The US is 'sink' in the pool of COVID-19 vaccines and questions to be dealt with due to excess

The US may be about to "swim" in the pool of COVID-19 vaccines, and the transition from scarcity to excess of vaccines also poses its own problems.

A vaccination site against COVID-19 in Frisco, Texas, USA. Photo: THX
A vaccination site against COVID-19 in Frisco, Texas, USA. Photo: THX

In two months, the US can "swim" in a vaccine. That's how to say pictures. Because with 500 million doses of vaccine provided, each dose from 0.3-0.5mm, the total amount of vaccine that the US is about to receive can fill a swimming pool with a capacity of 208,175 m3.

It is hard to imagine that the current scene of people rushing to call, schedule, and queue to get vaccinated will soon be over. The US is moving from a position of scarcity to an oversupply of vaccines.

According to Andy Slavitt, a senior White House adviser who tracks the COVID-19 Response Team, it's not so much a sudden, global shift but rather in the form of a gradual reduction in scarcity, with varying degrees of severity. corresponding to each population. This trend has emerged and it is something that regulators in the US need to take care of.

When the supply is abundant, it is increasingly urgent to convince those who are hesitant and reluctant to vaccinate. Because if not, that vaccine surplus will destroy the ability to bring America out of the pandemic. According to some experts, only about 18% of Americans have been vaccinated against COVID-19 and a vaccine surplus will appear as early as next month in some areas. Then the challenge will start to emerge, with more work to be done, incl.

Broadcast standard messages about vaccination: The most accessible group is the number of people who do not want to be vaccinated, because they hesitate to make an appointment. According to Christopher Morse, a health communications specialist at Bryant University in Rohode Island, to solve this bottleneck, it is necessary to accelerate the communication message: vaccination is "quick, easy and free". Having to let people see that making a vaccination appointment is not difficult, everything is as simple as ordering a cup of coffee.

Vaccination against COVID-19 in Rhode, USA. Photo: AFP
Vaccination against COVID-19 in Rhode, USA. Photo: AFP

A message like "America has tons of vaccines" would be misleading, because it would lead people to believe that, without rushing, they could continue to delay vaccination against COVID-19. For those who don't vaccinate due to lack of time, the message should focus on the value and meaning of doing this, like "Get vaccinated so you can have an Easter holiday with your family".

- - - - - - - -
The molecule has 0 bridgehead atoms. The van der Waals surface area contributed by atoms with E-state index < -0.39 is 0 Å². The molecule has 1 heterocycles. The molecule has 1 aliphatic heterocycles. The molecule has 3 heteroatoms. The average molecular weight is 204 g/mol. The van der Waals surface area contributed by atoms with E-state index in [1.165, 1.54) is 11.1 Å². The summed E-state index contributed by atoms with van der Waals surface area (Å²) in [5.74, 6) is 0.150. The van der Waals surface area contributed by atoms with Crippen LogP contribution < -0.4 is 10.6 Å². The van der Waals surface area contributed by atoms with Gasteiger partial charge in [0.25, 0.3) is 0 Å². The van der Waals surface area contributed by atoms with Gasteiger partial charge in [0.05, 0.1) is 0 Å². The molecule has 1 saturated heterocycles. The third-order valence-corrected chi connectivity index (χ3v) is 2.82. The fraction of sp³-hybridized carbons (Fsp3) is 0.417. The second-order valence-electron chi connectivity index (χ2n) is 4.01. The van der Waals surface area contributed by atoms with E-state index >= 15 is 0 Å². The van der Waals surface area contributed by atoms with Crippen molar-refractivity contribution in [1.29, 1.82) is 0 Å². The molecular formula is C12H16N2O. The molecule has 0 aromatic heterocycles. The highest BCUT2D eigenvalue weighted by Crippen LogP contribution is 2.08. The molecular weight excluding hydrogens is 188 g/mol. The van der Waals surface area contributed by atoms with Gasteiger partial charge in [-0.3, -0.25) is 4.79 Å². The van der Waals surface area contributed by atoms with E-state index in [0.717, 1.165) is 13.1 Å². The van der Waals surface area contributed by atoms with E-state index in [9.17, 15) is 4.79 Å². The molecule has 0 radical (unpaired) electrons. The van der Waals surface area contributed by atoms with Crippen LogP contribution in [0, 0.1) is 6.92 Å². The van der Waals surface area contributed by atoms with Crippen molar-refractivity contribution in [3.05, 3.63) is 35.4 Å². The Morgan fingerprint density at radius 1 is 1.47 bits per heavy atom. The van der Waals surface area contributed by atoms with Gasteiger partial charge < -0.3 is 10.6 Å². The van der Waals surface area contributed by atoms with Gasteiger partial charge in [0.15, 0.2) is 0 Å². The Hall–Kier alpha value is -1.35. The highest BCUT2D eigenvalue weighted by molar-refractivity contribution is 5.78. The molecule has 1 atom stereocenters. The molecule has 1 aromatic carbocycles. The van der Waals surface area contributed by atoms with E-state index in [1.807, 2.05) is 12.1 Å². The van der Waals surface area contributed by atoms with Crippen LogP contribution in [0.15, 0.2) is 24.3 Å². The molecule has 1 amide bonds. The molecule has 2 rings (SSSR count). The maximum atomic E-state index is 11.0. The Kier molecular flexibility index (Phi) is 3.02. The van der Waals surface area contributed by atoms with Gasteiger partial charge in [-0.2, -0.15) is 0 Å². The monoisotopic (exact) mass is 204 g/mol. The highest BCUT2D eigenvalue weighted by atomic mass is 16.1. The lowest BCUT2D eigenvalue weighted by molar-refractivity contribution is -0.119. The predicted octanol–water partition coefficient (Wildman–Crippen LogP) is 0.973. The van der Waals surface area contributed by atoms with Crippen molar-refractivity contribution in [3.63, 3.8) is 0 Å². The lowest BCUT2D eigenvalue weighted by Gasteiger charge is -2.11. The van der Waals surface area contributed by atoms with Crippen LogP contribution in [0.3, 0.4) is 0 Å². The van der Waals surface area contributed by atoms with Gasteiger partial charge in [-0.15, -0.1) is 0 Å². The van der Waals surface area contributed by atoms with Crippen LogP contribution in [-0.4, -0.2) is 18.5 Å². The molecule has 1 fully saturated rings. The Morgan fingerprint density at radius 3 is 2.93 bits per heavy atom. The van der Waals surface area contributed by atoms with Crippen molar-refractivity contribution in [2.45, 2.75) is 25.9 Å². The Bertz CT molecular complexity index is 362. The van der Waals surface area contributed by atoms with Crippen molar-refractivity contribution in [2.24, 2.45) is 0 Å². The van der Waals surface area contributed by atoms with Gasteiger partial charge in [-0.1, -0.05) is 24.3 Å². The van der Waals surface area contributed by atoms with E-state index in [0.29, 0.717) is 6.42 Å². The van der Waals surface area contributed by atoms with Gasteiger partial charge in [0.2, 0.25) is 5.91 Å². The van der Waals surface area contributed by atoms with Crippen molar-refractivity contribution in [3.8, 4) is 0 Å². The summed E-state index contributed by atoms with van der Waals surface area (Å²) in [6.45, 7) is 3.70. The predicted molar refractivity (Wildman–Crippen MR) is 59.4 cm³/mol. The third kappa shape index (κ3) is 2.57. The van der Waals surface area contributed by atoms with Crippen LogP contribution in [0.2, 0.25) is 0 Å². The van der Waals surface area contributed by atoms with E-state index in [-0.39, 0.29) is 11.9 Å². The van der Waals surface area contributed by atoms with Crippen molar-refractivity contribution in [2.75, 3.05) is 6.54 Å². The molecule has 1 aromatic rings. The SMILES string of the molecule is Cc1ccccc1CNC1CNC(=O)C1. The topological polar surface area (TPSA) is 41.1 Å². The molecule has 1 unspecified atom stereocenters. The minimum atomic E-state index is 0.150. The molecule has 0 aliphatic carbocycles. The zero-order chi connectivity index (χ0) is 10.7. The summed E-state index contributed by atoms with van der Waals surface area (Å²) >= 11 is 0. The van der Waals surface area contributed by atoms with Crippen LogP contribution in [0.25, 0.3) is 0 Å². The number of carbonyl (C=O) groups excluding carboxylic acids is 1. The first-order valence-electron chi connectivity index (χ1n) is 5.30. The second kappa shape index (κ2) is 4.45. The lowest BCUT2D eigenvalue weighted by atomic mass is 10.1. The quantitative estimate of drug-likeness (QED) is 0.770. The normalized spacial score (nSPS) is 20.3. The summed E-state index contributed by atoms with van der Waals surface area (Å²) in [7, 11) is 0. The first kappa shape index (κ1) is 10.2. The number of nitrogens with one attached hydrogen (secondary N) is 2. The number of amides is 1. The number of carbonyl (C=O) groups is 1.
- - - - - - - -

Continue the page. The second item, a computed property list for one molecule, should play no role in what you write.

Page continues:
Value Community Health Centers: For the majority of vulnerable Americans, these centers are reliable, accessible facilities that play a vital role in health care. vaccination vaccination. Some places have noticed this area, but efforts need to be expanded further as the proportion of people being vaccinated increases, thereby making the number of hesitations and hesitations become more and more obvious.

In Orange County, California, the local government has sent eight mobile vaccination teams, specialized in going to homeless management centers, prisons, or other hard-to-reach communities. This mobile team travels in light trucks, does not need to be pre-booked and will give injections to anyone present at their destination.

According to Dr. Rebecca Weintraub, Director of the Global Health Supply Project at Harvard University, right now, it is necessary to prepare such "end-to-end" vaccination service delivery channels to have can help vulnerable communities get vaccinated. For example, most likely, vaccination points will be set up at food banks.

The role of the employer: It is unlikely that Americans will be forced to get vaccinated. According to Michelle Mello, a law professor and medical law expert at Stanford University, it makes no sense for an employer to force employees to get vaccinated. This situation cannot be enforced, when so far all three vaccines used in the US are under new emergency use authorization, there is not enough data to confirm who is vaccinated. less likely to spread the disease to others.

As a result of this fact, employers tend to view vaccination as encouraging, rather than mandatory. Anyone can benefit from voluntary actions. For example, if a worker goes in for a vaccination, employers can be flexible about giving him the next day off, Mello said.

Dealing with vaccine surplus: If there is a vaccine surplus in the end, what should the US do? According to many experts, transferring to other countries in need is the right solution. There are two reasons why the US may choose this solution.

From a medical perspective, epidemics have no borders. If COVID-19 continues to spread strongly outside, America will not be safe either. From a political perspective, 94% of high-income countries have implemented vaccination programs against COVID-19; In contrast, only 4 out of 29 low-income countries in the world open this vaccination campaign. If the US keeps vaccines in stock, Russia and China will jump in to fill the gap, providing vaccines manufactured by these two countries to other countries.

According to Kelly Moore, deputy director of the Immunization Action Coalition (IAC), a nonprofit organization in the US, helping countries is not only a way for the US to score political points, but also to protect the American people from an attacker. insidious enemies like SARS CoV-2. Because this virus will fully take advantage of the time when the US relaxes its vigilance, or allows many people around the world to travel freely when they are still not protected by a vaccine.

Google Tech News

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